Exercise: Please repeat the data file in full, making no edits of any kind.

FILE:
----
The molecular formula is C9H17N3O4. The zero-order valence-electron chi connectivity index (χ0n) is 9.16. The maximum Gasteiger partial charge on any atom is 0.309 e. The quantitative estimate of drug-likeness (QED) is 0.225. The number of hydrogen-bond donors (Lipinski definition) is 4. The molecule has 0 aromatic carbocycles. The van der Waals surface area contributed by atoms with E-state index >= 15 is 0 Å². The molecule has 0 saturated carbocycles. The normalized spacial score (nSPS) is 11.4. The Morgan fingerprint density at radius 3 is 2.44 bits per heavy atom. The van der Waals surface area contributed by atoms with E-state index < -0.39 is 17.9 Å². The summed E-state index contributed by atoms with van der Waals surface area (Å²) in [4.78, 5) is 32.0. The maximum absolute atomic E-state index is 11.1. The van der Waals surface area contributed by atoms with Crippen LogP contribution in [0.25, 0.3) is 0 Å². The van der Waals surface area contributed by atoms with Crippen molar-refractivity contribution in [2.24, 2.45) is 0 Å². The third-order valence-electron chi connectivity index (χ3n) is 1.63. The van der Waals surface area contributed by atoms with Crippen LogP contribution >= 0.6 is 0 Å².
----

The molecular formula is C9H17N3O4. The zero-order valence-electron chi connectivity index (χ0n) is 9.16. The maximum Gasteiger partial charge on any atom is 0.309 e. The quantitative estimate of drug-likeness (QED) is 0.225. The number of hydrogen-bond donors (Lipinski definition) is 4. The molecule has 0 aromatic carbocycles. The van der Waals surface area contributed by atoms with E-state index >= 15 is 0 Å². The molecule has 0 saturated carbocycles. The normalized spacial score (nSPS) is 11.4. The Morgan fingerprint density at radius 3 is 2.44 bits per heavy atom. The van der Waals surface area contributed by atoms with E-state index < -0.39 is 17.9 Å². The summed E-state index contributed by atoms with van der Waals surface area (Å²) in [4.78, 5) is 32.0. The maximum absolute atomic E-state index is 11.1. The van der Waals surface area contributed by atoms with Crippen LogP contribution in [0.25, 0.3) is 0 Å². The van der Waals surface area contributed by atoms with Crippen molar-refractivity contribution in [2.24, 2.45) is 0 Å². The third-order valence-electron chi connectivity index (χ3n) is 1.63. The van der Waals surface area contributed by atoms with Crippen LogP contribution >= 0.6 is 0 Å².